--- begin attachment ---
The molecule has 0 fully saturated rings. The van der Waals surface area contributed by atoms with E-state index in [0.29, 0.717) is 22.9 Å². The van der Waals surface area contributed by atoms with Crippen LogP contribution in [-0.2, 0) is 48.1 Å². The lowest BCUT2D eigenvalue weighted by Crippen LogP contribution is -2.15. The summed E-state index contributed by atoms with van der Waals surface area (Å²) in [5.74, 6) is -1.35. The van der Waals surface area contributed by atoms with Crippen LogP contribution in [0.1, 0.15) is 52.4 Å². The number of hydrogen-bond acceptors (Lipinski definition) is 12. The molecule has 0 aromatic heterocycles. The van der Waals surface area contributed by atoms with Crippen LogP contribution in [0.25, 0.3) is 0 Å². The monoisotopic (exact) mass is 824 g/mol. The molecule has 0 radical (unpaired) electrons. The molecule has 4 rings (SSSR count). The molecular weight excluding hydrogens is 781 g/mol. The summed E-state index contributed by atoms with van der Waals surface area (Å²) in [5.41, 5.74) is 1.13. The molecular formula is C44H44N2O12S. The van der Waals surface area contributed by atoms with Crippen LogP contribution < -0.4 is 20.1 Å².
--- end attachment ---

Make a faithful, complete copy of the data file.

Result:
The molecule has 0 fully saturated rings. The van der Waals surface area contributed by atoms with E-state index in [0.29, 0.717) is 22.9 Å². The van der Waals surface area contributed by atoms with Crippen LogP contribution in [-0.2, 0) is 48.1 Å². The lowest BCUT2D eigenvalue weighted by Crippen LogP contribution is -2.15. The summed E-state index contributed by atoms with van der Waals surface area (Å²) in [5.74, 6) is -1.35. The van der Waals surface area contributed by atoms with Crippen LogP contribution in [0.1, 0.15) is 52.4 Å². The number of hydrogen-bond acceptors (Lipinski definition) is 12. The molecule has 0 aromatic heterocycles. The van der Waals surface area contributed by atoms with Crippen LogP contribution in [0.25, 0.3) is 0 Å². The monoisotopic (exact) mass is 824 g/mol. The molecule has 0 radical (unpaired) electrons. The molecule has 4 rings (SSSR count). The molecular weight excluding hydrogens is 781 g/mol. The summed E-state index contributed by atoms with van der Waals surface area (Å²) in [5.41, 5.74) is 1.13. The molecular formula is C44H44N2O12S. The van der Waals surface area contributed by atoms with Crippen LogP contribution < -0.4 is 20.1 Å².